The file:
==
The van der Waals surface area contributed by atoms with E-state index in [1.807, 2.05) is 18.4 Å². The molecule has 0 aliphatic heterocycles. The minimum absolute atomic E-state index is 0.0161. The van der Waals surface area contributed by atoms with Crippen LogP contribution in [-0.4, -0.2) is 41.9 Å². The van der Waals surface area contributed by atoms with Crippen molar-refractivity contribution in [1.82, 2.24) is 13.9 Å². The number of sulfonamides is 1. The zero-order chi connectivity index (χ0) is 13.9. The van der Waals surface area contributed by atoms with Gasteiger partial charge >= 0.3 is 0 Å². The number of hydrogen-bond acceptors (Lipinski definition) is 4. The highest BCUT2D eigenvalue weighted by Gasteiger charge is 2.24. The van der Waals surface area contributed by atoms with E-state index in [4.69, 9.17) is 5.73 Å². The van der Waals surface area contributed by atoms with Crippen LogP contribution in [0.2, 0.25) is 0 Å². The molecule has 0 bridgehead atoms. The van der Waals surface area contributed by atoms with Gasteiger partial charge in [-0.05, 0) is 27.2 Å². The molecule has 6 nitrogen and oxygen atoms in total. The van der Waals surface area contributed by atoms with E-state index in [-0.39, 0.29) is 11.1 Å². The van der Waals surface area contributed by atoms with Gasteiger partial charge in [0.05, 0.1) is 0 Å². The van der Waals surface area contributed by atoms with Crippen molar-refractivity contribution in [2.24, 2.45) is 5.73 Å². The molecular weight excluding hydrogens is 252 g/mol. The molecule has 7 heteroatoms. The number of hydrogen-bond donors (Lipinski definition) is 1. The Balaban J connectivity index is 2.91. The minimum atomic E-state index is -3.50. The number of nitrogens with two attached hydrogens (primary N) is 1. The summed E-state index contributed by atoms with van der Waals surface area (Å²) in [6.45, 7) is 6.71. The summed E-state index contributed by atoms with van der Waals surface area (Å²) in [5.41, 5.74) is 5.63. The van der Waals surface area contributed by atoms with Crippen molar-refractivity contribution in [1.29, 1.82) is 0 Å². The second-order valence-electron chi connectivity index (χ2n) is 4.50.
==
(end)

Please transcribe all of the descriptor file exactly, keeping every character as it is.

The van der Waals surface area contributed by atoms with E-state index in [1.807, 2.05) is 18.4 Å². The molecule has 0 aliphatic heterocycles. The minimum absolute atomic E-state index is 0.0161. The van der Waals surface area contributed by atoms with Crippen LogP contribution in [-0.4, -0.2) is 41.9 Å². The van der Waals surface area contributed by atoms with Crippen molar-refractivity contribution in [1.82, 2.24) is 13.9 Å². The number of sulfonamides is 1. The zero-order chi connectivity index (χ0) is 13.9. The van der Waals surface area contributed by atoms with Gasteiger partial charge >= 0.3 is 0 Å². The number of hydrogen-bond acceptors (Lipinski definition) is 4. The highest BCUT2D eigenvalue weighted by Gasteiger charge is 2.24. The van der Waals surface area contributed by atoms with E-state index in [4.69, 9.17) is 5.73 Å². The van der Waals surface area contributed by atoms with Crippen LogP contribution in [0.2, 0.25) is 0 Å². The molecule has 0 bridgehead atoms. The van der Waals surface area contributed by atoms with Gasteiger partial charge in [-0.05, 0) is 27.2 Å². The molecule has 6 nitrogen and oxygen atoms in total. The van der Waals surface area contributed by atoms with E-state index in [-0.39, 0.29) is 11.1 Å². The van der Waals surface area contributed by atoms with Gasteiger partial charge in [0.05, 0.1) is 0 Å². The van der Waals surface area contributed by atoms with Crippen molar-refractivity contribution in [2.24, 2.45) is 5.73 Å². The molecular weight excluding hydrogens is 252 g/mol. The molecule has 7 heteroatoms. The number of hydrogen-bond donors (Lipinski definition) is 1. The Balaban J connectivity index is 2.91. The minimum atomic E-state index is -3.50. The number of nitrogens with two attached hydrogens (primary N) is 1. The summed E-state index contributed by atoms with van der Waals surface area (Å²) in [6.45, 7) is 6.71. The summed E-state index contributed by atoms with van der Waals surface area (Å²) in [5.41, 5.74) is 5.63. The van der Waals surface area contributed by atoms with Crippen molar-refractivity contribution in [1.29, 1.82) is 0 Å². The second-order valence-electron chi connectivity index (χ2n) is 4.50.